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Content in the Winds: In the Field with Dustin

Hello, I’m Dustin (known to some as, ‘Dust in the Wind’). I have traveled throughout most of the United States, doing conservation work and/or acquiring an ecological education. Currently, I am in Florida helping to conserve Florida scrub-jays, a bird species that is considered by the federal government to be threatened with extinction. That’s not what I’m going to elaborate on here, though. I have already written extensively about that subject in a mini-series that I call ‘Jays of our Lives.’ What I am going to elaborate on is one of the most memorable moments that I’ve experienced in the field, yet.

In the summer of 2014, I’d just finished my Bachelor’s degree in wildlife science. I knew that I’d be starting work on my Master’s degree in August. That gave me May, June, and July to have an adventure. Luckily, there was a way to both have an adventure and get paid, which was by working for Bird Conservancy of the Rockies. So, I eagerly skipped my graduation ceremony and headed west (which would become a trend). Because this was my second field season working for Bird Conservancy, I knew generally what I was getting myself into, namely solitary bird surveys in usually very remote parts of national forests, national parks, and other federal lands. Previously, I’d worked in the Dakotas, though this time I had signed up for the more desolate and wild Wyoming crew, and had been promised by my supervisor that I’d get to do a lot of surveys in the wildest place in Wyoming, the Greater Yellowstone Ecosystem.

By the end of May, we had concluded our week of training and I was on my own, wandering throughout the state, usually sleeping in my vehicle many miles from pavement or in a tent at least a few miles from my vehicle. We commenced the surveys before sunrise, so that meant that getting as close to the survey grid the night before was ideal. Thus, on May 28th, I parked my vehicle in a pull-off adjacent to a gravel road in the National Elk Refuge, packed my gear into my backpack, had dinner at the vehicle, and then hiked across the rolling prairie so that I could camp close to the survey grid. When I crested the hills, I could see the beautifully jagged Grand Tetons, and the sun that was quickly descending toward them. I hoped that I could make it to a good camping spot before it got dark. Luckily, because the hike was only a couple miles, I timed it right. Just before it started to get dark, I reached a beautiful, flat spot overlooking a vast valley, with some junipers on the hills, a few small coppices of aspens interspersed, and the awe-inspiring Grand Tetons as a backdrop. I was within a few hundred meters of where I’d begin the survey in the morning, as I’d hoped.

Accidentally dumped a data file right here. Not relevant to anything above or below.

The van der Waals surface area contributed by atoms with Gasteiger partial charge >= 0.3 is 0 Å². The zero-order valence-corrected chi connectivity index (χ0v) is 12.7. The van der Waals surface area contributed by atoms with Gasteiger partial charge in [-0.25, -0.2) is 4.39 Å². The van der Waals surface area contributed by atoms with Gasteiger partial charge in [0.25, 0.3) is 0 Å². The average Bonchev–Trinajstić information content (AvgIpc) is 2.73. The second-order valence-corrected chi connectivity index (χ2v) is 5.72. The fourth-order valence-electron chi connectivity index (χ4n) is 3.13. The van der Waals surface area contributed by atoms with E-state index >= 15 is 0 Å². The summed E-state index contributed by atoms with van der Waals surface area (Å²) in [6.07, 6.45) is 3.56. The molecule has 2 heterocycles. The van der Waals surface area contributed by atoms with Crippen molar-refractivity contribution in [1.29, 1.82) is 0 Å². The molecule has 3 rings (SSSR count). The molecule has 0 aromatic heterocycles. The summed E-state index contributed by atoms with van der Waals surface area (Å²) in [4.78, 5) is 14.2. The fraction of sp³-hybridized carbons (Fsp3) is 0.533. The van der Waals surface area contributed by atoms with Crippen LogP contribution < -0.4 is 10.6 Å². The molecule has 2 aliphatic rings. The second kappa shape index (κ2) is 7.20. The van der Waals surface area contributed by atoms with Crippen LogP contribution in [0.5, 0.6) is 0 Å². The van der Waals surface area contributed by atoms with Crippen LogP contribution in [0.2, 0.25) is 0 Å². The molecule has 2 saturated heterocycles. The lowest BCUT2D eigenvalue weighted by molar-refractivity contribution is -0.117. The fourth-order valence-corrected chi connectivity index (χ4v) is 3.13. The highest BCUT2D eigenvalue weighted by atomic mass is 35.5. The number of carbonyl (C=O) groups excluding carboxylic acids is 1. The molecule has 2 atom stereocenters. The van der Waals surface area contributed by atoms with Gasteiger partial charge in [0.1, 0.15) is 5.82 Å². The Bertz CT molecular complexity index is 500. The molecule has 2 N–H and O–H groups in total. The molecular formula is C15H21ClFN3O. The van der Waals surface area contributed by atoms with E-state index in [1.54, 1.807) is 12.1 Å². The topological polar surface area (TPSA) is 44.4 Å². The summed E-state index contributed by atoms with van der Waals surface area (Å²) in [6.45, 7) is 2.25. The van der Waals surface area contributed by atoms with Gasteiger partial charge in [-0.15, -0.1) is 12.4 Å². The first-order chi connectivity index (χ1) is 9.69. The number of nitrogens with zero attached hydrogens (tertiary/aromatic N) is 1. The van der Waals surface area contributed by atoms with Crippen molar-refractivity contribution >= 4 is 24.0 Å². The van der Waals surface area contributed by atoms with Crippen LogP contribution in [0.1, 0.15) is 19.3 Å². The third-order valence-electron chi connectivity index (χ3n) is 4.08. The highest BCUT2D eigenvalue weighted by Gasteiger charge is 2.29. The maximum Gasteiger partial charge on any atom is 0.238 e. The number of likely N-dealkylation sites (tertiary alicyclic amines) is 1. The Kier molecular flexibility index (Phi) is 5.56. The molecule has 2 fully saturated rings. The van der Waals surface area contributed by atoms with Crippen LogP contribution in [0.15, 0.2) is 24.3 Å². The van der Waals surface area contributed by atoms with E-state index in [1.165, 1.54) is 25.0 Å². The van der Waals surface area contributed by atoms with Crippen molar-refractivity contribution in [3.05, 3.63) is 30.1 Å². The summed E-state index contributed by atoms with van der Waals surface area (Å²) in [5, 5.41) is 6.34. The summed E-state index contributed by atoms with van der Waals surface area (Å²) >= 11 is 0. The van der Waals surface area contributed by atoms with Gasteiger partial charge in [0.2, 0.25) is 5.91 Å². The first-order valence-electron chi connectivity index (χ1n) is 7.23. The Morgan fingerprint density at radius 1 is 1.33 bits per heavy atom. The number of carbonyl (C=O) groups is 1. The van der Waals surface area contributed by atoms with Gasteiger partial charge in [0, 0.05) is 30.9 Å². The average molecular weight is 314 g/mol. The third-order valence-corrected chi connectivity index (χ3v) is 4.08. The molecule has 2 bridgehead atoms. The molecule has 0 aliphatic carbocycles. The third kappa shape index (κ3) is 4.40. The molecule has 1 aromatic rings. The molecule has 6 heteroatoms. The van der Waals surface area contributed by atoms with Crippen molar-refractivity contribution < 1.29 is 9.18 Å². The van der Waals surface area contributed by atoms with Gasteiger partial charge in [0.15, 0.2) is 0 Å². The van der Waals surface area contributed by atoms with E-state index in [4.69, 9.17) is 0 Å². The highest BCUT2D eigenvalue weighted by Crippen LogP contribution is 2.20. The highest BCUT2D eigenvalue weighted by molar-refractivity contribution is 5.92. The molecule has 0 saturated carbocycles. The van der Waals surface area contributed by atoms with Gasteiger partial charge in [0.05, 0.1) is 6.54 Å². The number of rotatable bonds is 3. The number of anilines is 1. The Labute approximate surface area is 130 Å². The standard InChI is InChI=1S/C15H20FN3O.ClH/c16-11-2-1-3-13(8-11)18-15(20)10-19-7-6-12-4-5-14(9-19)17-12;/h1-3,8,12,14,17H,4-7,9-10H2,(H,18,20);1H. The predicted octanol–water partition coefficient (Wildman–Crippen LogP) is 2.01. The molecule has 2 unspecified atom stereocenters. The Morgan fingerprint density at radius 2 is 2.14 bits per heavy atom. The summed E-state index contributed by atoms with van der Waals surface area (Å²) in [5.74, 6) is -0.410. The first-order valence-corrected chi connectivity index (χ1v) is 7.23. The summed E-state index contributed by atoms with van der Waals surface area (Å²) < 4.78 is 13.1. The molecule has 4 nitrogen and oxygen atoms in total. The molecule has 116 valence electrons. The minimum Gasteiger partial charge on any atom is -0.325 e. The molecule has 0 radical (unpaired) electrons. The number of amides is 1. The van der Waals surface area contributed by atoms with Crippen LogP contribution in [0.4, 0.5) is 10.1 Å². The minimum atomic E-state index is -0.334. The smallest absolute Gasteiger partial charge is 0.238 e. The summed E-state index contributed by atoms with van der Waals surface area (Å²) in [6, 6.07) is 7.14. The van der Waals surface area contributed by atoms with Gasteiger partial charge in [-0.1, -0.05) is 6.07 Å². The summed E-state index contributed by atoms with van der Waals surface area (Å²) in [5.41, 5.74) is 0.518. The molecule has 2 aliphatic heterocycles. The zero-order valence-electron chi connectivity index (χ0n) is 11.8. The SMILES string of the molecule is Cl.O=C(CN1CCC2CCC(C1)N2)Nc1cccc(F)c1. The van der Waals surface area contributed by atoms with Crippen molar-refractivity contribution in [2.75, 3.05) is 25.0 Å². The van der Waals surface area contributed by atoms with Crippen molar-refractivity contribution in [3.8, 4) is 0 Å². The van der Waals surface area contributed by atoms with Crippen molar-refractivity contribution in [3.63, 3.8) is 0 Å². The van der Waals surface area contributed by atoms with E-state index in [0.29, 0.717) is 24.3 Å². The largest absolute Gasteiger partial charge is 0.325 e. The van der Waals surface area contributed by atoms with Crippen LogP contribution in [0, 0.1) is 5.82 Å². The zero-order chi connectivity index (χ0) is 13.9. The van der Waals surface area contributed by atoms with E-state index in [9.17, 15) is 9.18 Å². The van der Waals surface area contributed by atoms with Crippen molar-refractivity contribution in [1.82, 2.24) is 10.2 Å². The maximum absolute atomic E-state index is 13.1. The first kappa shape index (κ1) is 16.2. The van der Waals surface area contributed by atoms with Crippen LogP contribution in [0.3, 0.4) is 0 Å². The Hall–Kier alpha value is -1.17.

I had read in the description of the survey, written by a field technician in a previous year, that an active wolf den was to the west of the survey grid. Considering that I was on the east side of the grid, I knew that I was at least a couple kilometers away from the den, if it was still there. So, as I often did, I sat and stared. In this case, I watched the sun setting and scanned the sage-blanketed valley for wildlife, not expecting to see anything through my binoculars. And I was right—I didn’t see anything, initially. But, directly to the west, almost past the limit of what I could see without binoculars, I saw a little brown object sitting on a mound of dirt. And then another little brown thing. I adjusted the focusing knob just right and, despite the diminishing light, knew that I was looking at wolf pups, at the entrance of a den!

I was thrilled, considering that I had never seen a wolf before, and that they are very rarely seen. I also saw a couple adults trotting through the sage, and saw the pups go in and out of the den several times. Right when the red sun was descending beneath the mountains, and the clouds that bordered them became a brilliant pink, a most beautiful song began. Slow, and plaintive, the first wolf in the valley began to howl, and then I found myself listening to a whole family communicating and preparing for the night’s hunt, as the evening sky flashed its brief beauty before the brilliant stars emerged.

That night, I heard the wolves howling in every direction around me. Perhaps I should have been a bit concerned about the possibility of wolves ‘knocking at my door,’ but I wasn’t. I did have a hard time sleeping, but it was not because I was scared of the wolves. Rather, it was because I felt exhilarated to be in a wild place, where I had the opportunity to understand and feel connected to life without having to try to navigate the distractions created by human society, which is also a natural product, but often a maddening one that denies what it is. In the morning, a radio-collared wolf ran by, within 50 meters of me, possibly chasing a moose that had also ran by. Not wanting to disturb the wolves anymore, I decided not to do a few of the points of my survey that were closest to the den, and left the wilderness emissaries alone, forever grateful to know that they are there.

Despite the difficulties of trying to be a biologist (which can cause challenging money and relationship situations, for example), memories such as the one just described make the effort worthwhile, for me. It is a supreme comfort for me to know on evenings when I may feel as powerless as a mote of dust in the wind that somewhere wolves are howling (or will be soon), and that I’m doing everything that I can do to help conserve the beautiful wilderness out there and in here (‘here’ being my mind), despite the constant and sobering threat of destruction. And so, I love the wind.

Be sure to check out more about Dustin in the Wind and his adventures & works on the Contributors page!

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